May 13, 1904

FIRST READINGS.


Bill (No. 105) respecting the Lake Erie and Detroit River Railway Company.-Mr. R. F. Sutherland. Bill (No. 106) to incorporate the Chicoutimi and Northeastern Railway Company.-Mr. German. Bill (No. 107) to incorporate the Great Lakes and Northwest Transportation Company.-Mr. German. Bill (No. 108) respecting the Canada Life Assurance Company.-Mr. Campbell. Bill (No. 109) to incorporate the Montreal, Nipissing and Georgian Bay Railway Company. Bill (No. Ill) respecting the Edmonton Street Railway Company.-Mr. Scott.


OTTAWA ELECTRIC COMPANY.


Mr. CHAMPAGNE moved for leave to introduce Bill (No. 110) respecting the Ottawa Electric Company.


IND

William Findlay Maclean

Independent Conservative

Mr. MACLEAN.

I would like to ask for a short explanation of that Bill.

Topic:   OTTAWA ELECTRIC COMPANY.
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LIB

Louis Napoléon Champagne

Liberal

Mr. CHAMPAGNE.

I am not quite familiar with the details of the Bill, but the substance of it is to increase the capital stock of the company.

Topic:   OTTAWA ELECTRIC COMPANY.
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IND

William Findlay Maclean

Independent Conservative

Mr. MACLEAN.

Is power asked to consolidate with any other company ?

Topic:   OTTAWA ELECTRIC COMPANY.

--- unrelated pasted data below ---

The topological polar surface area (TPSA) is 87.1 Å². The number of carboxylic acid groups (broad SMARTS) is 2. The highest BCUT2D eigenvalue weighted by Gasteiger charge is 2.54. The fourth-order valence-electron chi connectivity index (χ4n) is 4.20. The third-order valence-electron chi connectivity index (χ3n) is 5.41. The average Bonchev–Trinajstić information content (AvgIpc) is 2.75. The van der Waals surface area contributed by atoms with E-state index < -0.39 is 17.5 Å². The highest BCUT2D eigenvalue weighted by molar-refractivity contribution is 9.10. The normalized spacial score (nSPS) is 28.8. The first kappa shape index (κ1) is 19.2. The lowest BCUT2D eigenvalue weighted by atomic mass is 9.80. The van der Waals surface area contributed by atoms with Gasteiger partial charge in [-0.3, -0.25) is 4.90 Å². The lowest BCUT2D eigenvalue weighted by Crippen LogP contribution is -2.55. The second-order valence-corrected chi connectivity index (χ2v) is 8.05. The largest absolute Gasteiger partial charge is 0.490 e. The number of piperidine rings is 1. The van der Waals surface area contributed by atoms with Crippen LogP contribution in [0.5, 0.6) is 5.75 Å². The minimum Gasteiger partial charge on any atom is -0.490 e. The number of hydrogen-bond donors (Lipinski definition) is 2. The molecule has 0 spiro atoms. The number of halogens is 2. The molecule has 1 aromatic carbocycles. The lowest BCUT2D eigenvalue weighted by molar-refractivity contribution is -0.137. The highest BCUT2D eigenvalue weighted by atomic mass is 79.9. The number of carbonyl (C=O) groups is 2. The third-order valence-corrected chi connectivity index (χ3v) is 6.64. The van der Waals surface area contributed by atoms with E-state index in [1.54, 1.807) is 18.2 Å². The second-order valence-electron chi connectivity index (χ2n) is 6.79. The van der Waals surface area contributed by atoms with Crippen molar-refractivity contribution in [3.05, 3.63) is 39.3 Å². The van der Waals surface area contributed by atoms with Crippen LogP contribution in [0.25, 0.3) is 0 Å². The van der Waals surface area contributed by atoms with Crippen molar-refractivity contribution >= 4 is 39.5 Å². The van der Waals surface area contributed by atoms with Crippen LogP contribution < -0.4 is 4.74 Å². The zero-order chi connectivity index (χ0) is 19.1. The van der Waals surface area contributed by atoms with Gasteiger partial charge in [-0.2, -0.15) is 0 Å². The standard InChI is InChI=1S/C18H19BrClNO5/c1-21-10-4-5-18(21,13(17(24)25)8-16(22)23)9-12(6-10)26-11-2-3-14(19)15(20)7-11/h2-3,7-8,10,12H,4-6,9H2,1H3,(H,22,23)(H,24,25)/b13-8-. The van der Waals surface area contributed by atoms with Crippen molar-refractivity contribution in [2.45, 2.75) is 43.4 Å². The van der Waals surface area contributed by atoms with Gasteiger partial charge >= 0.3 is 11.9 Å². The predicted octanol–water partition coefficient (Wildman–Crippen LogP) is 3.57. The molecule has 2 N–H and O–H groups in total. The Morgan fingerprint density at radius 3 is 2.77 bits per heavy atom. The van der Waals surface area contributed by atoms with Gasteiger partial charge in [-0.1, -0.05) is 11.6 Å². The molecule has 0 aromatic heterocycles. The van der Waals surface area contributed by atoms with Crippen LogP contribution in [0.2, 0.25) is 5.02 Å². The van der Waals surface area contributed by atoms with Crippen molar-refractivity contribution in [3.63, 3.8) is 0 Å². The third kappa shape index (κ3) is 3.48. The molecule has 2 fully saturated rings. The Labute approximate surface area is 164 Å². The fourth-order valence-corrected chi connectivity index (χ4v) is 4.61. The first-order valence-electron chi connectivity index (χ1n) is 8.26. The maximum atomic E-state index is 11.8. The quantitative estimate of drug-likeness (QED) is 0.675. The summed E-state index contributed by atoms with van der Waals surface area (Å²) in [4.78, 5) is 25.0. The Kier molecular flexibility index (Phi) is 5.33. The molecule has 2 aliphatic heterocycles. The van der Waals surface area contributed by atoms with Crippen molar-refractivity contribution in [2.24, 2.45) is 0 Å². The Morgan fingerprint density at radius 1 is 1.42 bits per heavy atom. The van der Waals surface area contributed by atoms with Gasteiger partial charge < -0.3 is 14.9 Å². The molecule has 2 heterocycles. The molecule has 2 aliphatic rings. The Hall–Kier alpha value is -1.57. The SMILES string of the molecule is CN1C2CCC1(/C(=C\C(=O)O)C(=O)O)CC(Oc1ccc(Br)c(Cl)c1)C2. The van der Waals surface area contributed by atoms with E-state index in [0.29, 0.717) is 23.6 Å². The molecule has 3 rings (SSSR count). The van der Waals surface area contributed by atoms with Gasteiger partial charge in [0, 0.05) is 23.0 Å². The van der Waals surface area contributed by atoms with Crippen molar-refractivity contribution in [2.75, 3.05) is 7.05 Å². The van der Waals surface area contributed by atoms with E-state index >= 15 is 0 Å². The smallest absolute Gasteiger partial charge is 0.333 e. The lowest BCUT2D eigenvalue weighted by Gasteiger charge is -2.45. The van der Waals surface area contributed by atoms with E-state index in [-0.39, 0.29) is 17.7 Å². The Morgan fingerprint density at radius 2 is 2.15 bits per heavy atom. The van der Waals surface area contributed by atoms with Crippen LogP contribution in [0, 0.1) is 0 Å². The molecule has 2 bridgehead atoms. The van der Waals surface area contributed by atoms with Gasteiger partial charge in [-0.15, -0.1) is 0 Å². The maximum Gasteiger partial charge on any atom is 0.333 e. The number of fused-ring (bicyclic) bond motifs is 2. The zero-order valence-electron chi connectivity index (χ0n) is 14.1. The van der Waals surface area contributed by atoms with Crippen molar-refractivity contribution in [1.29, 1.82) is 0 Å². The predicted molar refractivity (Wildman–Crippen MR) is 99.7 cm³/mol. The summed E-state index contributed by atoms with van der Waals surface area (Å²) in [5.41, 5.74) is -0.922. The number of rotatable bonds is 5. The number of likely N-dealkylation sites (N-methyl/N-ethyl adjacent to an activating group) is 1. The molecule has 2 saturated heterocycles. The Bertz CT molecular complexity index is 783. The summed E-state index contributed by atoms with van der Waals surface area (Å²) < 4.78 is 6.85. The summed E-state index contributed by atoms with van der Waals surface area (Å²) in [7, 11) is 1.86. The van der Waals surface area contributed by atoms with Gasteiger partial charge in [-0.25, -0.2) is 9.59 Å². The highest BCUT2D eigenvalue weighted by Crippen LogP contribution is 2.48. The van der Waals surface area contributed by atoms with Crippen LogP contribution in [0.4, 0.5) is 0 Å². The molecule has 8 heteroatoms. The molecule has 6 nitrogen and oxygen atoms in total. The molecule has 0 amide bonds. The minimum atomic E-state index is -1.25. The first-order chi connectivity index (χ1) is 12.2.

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LIB

Louis Napoléon Champagne

Liberal

Mr. CHAMPAGNE.

No ; it is simply to increase the capital stock, so far as I can see.

Topic:   OTTAWA ELECTRIC COMPANY.
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Motion agreed to, and Bill read the first time.


NAVIGATION OF CANADIAN WATERS.


Hon. RAYMOND PREFONTAINE (Minister of Marine and Fisheries) moved for leave to introduce Bill (No. 112) to amend the Act respecting the Navigation of Canadian Waters. He said : The reason of the Bill is to allow the Department of Marine and Fisheries to provide regulations upon which all mariners on the large lakes have agreed. The rules for years have been those adopted at the convention in Belgium about ten years ago ; but on the lakes the Americans have been following their own rules and the Canadian mariners also their own rules. That has created much inconvenience, and the Canadians have come to the conclusion that they had better agree with the Americans and have the same rules of navigation on inland waters.


L-C

Samuel Hughes

Liberal-Conservative

Mr. SAM. HUGHES.

Will the rules be the same as those for the sea-board waters ?

Topic:   NAVIGATION OF CANADIAN WATERS.
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LIB

Joseph Raymond Fournier Préfontaine (Minister of Marine and Fisheries)

Liberal

Mr. PREFONTAINE.

No.

Topic:   NAVIGATION OF CANADIAN WATERS.
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Motion agreed to, and Bill read the first time.


NATIONALIZATION OF TELEPHONES.

IND

William Findlay Maclean

Independent Conservative

Mr. W. F. MACLEAN (East York).

Before the Orders of the Day are called, I intend to call the attention of the government to a matter of great importance, and in order that I may do so, I beg to move the adjournment of the House.

The matter to which I propose calling attention is the nationalization of the telephone and telegraph systems in this country.

Topic:   NATIONALIZATION OF TELEPHONES.
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LIB

Wilfrid Laurier (Prime Minister; President of the Privy Council)

Liberal

Sir WILFRID LAURIER.

A very urgent question.

Topic:   NATIONALIZATION OF TELEPHONES.
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IND

William Findlay Maclean

Independent Conservative

Mr. MACLEAN.